The historic Shuttle Landing Facility (SLF) at the Kennedy Space Center (KSC) has taken another step forward in achieving its future goal of accommodating a range of commercial spacecraft. Although deals are yet to be completed, NASA and Space Florida have begun negotiations relating to a partnership agreement for the commercial operation of the runway.
The SLF opened for operation in 1976, after the 15,000 feet long and 300 feet wide concrete runway was designed for hosting the return of Space Shuttle orbiters during its 30 year program.
Capable of handling all types and sizes of aircraft, one of the first major visitors was the Shuttle Carrier Aircraft (SCA) with Columbia riding on top in March 24, 1979.
Looking a little worse for wear – due to the amount of missing Thermal Protection System (TPS) tiles – Columbia arrived at her new home, escorted by NASA astronaut Deke Slayton in a T-38.
The touchdown of the SCA with Columbia was to be a prelude of the orbiters landing at the SLF after completing their missions in space. However, orbiters landed at the Edwards Air Force Base in California – and once at White Sands in New Mexico – until Challenger’s return from STS-41B in 1984.
Challenger landed safely on SLF’s Runway on February 11, with a rollout distance was 10,815 feet over 67 seconds.
The fifth orbiter landing at the SLF – concluding STS-51D – proved to be more dramatic, as Discovery suffered extensive brake damage and a blown tire, due to the harsh conditions of the KSC runway, an off-centerline landing, and the inability to steer the vehicle via the nose landing gear.
All further landings were planned to occur at Edwards Air Force Base until the problem could be satisfactorily resolved via the implementation of nose wheel steering.
The SLF was brought back into rotation in 1990, which involved the first landing of Atlantis on the KSC runway. With her STS-38 mission tracking an Edwards landing on November 19, crosswind violations in California resulted in a one day delay and a landing in Florida.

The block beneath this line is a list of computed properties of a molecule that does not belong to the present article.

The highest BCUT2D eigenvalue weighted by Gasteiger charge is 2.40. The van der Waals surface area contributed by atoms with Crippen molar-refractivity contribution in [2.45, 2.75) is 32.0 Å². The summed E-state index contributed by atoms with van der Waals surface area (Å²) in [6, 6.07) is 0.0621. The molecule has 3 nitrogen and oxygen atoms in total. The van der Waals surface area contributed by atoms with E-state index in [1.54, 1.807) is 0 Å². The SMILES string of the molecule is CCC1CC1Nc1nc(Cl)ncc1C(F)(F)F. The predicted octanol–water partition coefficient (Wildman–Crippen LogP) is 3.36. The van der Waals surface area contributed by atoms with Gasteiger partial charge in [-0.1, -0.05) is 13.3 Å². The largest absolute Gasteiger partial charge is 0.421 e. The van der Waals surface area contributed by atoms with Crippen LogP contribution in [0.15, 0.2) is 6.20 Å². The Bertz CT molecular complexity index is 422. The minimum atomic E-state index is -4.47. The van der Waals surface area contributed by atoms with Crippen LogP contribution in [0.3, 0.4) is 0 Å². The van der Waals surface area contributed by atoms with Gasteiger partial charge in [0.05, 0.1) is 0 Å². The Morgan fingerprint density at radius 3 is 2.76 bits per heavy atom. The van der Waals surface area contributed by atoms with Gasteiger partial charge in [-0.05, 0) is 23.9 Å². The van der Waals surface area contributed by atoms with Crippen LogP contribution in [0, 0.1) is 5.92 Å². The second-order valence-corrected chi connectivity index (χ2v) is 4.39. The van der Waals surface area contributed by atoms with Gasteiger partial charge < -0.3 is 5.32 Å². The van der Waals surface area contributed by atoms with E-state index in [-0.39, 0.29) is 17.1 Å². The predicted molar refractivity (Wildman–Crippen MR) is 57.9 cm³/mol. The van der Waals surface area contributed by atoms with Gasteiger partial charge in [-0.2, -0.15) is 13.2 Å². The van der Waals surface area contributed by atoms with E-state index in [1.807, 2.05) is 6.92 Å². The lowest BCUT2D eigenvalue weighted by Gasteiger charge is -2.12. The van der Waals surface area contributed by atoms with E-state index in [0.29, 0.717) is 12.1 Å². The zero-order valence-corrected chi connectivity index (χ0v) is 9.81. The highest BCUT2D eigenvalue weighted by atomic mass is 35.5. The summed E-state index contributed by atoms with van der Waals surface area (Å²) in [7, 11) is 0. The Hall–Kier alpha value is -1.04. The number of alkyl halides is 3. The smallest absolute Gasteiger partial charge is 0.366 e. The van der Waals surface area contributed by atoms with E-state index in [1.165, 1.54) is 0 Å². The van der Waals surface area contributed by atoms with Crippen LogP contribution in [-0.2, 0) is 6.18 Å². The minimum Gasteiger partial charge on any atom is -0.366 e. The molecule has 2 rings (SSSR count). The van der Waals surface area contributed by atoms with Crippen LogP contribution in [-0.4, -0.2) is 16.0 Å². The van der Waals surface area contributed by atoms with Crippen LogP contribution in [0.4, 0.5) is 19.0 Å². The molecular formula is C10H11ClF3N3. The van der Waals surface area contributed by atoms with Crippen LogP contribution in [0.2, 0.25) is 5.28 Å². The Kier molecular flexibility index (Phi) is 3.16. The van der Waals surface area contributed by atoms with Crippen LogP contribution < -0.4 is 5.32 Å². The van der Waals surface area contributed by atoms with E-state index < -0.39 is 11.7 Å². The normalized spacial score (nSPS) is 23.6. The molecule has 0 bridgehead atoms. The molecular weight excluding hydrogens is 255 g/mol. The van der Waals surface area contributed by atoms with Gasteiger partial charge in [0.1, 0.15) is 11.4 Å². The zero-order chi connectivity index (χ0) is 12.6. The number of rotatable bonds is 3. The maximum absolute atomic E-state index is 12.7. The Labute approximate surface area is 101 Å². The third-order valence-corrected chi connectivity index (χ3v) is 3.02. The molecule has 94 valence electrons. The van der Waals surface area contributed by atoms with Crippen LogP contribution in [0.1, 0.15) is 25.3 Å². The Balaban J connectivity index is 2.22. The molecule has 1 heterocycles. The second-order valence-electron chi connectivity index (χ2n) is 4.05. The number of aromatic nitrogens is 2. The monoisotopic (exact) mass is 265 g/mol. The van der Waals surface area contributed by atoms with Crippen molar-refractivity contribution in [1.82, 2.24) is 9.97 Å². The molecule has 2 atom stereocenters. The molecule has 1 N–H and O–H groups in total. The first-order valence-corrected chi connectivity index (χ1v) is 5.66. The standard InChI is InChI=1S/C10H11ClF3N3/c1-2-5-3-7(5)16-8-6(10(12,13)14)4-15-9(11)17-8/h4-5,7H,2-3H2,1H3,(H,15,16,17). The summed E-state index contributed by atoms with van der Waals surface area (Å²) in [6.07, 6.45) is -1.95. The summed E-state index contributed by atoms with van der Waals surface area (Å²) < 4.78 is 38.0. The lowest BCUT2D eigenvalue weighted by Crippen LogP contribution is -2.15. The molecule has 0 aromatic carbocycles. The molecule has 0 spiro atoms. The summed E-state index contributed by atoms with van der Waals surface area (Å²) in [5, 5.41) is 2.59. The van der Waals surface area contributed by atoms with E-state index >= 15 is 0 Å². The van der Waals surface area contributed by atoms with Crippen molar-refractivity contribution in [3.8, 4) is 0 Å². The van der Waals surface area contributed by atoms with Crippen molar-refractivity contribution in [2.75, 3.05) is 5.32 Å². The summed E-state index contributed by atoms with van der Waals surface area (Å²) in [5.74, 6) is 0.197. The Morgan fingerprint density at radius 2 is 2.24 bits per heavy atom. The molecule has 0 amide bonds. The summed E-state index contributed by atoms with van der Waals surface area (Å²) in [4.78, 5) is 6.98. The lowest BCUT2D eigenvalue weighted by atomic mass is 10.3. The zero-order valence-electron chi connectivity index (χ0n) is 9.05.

It was Atlantis that marked the final Shuttle landing, when she completed her STS-135 mission by gliding into the SLF for a touchdown in the dark on July 21, 2011.
Discovery and Endeavour both left the SLF one final time – atop of the SCA – en route to their retirement homes.
The SLF wasn’t an exclusive strip for Shuttle, with a range of aircraft using the runway – from Zero G flights, through to the arrival of satellites and hardware for processing ahead of their launches.
The most recent SLF landing of note was a Russian Antonov 124, which brought payload nose fairings from Switzerland for an Atlas V rocket scheduled to launch a US Navy Recon Satellite on July 19th.
However, the future of the SLF has always targeted future commercial spacecraft, as part of KSC’s multi-user ambitions.
With the news NASA has selected Space Florida, the aerospace economic development agency for the state of Florida, for negotiations toward a partnership agreement to maintain and operate the SLF, that possibility took a step forward on Friday.
NASA Administrator Charles Bolden and the director of KSC, Robert Cabana, announced the selection during a news conference Friday at Kennedy’s Visitor Complex in Florida.